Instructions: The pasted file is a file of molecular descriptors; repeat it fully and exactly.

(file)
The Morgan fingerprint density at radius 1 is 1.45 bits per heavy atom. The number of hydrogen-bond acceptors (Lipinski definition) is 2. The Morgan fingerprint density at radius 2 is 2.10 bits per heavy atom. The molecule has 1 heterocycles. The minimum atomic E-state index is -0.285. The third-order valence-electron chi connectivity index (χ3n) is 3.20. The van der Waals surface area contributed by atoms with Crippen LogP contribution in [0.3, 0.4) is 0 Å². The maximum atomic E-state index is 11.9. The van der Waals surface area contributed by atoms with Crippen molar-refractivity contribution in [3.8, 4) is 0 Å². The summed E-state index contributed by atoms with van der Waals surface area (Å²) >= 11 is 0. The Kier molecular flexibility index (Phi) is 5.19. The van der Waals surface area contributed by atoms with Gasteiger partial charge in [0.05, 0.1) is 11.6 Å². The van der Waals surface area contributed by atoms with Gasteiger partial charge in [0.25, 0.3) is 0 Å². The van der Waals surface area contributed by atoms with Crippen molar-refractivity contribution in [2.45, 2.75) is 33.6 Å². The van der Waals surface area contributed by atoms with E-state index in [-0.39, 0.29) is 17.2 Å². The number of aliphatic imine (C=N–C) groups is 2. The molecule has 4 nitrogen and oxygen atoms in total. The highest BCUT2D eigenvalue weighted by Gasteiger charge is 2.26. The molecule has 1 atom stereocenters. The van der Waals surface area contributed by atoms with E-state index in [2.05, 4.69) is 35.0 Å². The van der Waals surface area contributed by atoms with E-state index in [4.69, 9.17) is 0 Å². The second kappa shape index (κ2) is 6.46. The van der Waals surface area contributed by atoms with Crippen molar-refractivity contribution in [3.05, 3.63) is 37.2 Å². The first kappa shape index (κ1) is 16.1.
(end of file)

The Morgan fingerprint density at radius 1 is 1.45 bits per heavy atom. The number of hydrogen-bond acceptors (Lipinski definition) is 2. The Morgan fingerprint density at radius 2 is 2.10 bits per heavy atom. The molecule has 1 heterocycles. The minimum atomic E-state index is -0.285. The third-order valence-electron chi connectivity index (χ3n) is 3.20. The van der Waals surface area contributed by atoms with Crippen LogP contribution in [0.3, 0.4) is 0 Å². The maximum atomic E-state index is 11.9. The van der Waals surface area contributed by atoms with Crippen molar-refractivity contribution in [3.8, 4) is 0 Å². The summed E-state index contributed by atoms with van der Waals surface area (Å²) >= 11 is 0. The Kier molecular flexibility index (Phi) is 5.19. The van der Waals surface area contributed by atoms with Gasteiger partial charge in [0.05, 0.1) is 11.6 Å². The van der Waals surface area contributed by atoms with Gasteiger partial charge in [0.25, 0.3) is 0 Å². The van der Waals surface area contributed by atoms with Crippen molar-refractivity contribution in [2.45, 2.75) is 33.6 Å². The van der Waals surface area contributed by atoms with E-state index in [-0.39, 0.29) is 17.2 Å². The number of aliphatic imine (C=N–C) groups is 2. The molecule has 4 nitrogen and oxygen atoms in total. The highest BCUT2D eigenvalue weighted by Gasteiger charge is 2.26. The molecule has 1 atom stereocenters. The van der Waals surface area contributed by atoms with E-state index in [2.05, 4.69) is 35.0 Å². The van der Waals surface area contributed by atoms with E-state index in [4.69, 9.17) is 0 Å². The second kappa shape index (κ2) is 6.46. The van der Waals surface area contributed by atoms with Crippen molar-refractivity contribution in [3.05, 3.63) is 37.2 Å². The first kappa shape index (κ1) is 16.1.